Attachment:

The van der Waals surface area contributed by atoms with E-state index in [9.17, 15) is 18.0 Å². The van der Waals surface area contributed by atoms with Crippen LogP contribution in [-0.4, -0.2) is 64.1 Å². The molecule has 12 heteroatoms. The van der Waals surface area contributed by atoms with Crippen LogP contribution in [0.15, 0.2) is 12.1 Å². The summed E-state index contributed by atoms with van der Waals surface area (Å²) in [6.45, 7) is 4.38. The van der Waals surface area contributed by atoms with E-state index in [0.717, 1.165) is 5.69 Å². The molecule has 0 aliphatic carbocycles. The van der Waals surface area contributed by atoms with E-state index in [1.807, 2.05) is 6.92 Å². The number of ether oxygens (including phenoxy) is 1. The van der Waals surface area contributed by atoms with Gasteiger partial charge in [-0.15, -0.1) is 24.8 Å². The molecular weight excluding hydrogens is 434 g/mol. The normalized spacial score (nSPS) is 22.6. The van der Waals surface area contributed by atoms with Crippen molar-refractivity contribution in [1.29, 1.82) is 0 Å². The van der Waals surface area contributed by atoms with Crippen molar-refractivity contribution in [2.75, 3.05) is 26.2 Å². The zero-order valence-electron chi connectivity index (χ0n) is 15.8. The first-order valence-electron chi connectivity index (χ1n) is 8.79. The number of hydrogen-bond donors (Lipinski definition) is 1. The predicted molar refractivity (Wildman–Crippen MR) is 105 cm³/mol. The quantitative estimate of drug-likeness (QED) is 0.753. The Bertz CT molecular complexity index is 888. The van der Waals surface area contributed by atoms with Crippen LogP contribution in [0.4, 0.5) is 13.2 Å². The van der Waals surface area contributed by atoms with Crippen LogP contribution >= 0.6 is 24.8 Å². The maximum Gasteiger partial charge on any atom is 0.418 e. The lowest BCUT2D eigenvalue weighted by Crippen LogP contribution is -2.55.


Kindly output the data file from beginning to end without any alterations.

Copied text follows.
The van der Waals surface area contributed by atoms with E-state index in [9.17, 15) is 18.0 Å². The van der Waals surface area contributed by atoms with Crippen LogP contribution in [-0.4, -0.2) is 64.1 Å². The molecule has 12 heteroatoms. The van der Waals surface area contributed by atoms with Crippen LogP contribution in [0.15, 0.2) is 12.1 Å². The summed E-state index contributed by atoms with van der Waals surface area (Å²) in [6.45, 7) is 4.38. The van der Waals surface area contributed by atoms with E-state index in [0.717, 1.165) is 5.69 Å². The molecule has 0 aliphatic carbocycles. The van der Waals surface area contributed by atoms with E-state index in [1.807, 2.05) is 6.92 Å². The number of ether oxygens (including phenoxy) is 1. The van der Waals surface area contributed by atoms with Gasteiger partial charge in [-0.15, -0.1) is 24.8 Å². The molecular weight excluding hydrogens is 434 g/mol. The normalized spacial score (nSPS) is 22.6. The van der Waals surface area contributed by atoms with Crippen molar-refractivity contribution in [1.29, 1.82) is 0 Å². The van der Waals surface area contributed by atoms with Crippen molar-refractivity contribution in [2.75, 3.05) is 26.2 Å². The zero-order valence-electron chi connectivity index (χ0n) is 15.8. The first-order valence-electron chi connectivity index (χ1n) is 8.79. The number of hydrogen-bond donors (Lipinski definition) is 1. The predicted molar refractivity (Wildman–Crippen MR) is 105 cm³/mol. The quantitative estimate of drug-likeness (QED) is 0.753. The Bertz CT molecular complexity index is 888. The van der Waals surface area contributed by atoms with Crippen LogP contribution in [0.4, 0.5) is 13.2 Å². The van der Waals surface area contributed by atoms with Crippen LogP contribution >= 0.6 is 24.8 Å². The maximum Gasteiger partial charge on any atom is 0.418 e. The lowest BCUT2D eigenvalue weighted by Crippen LogP contribution is -2.55.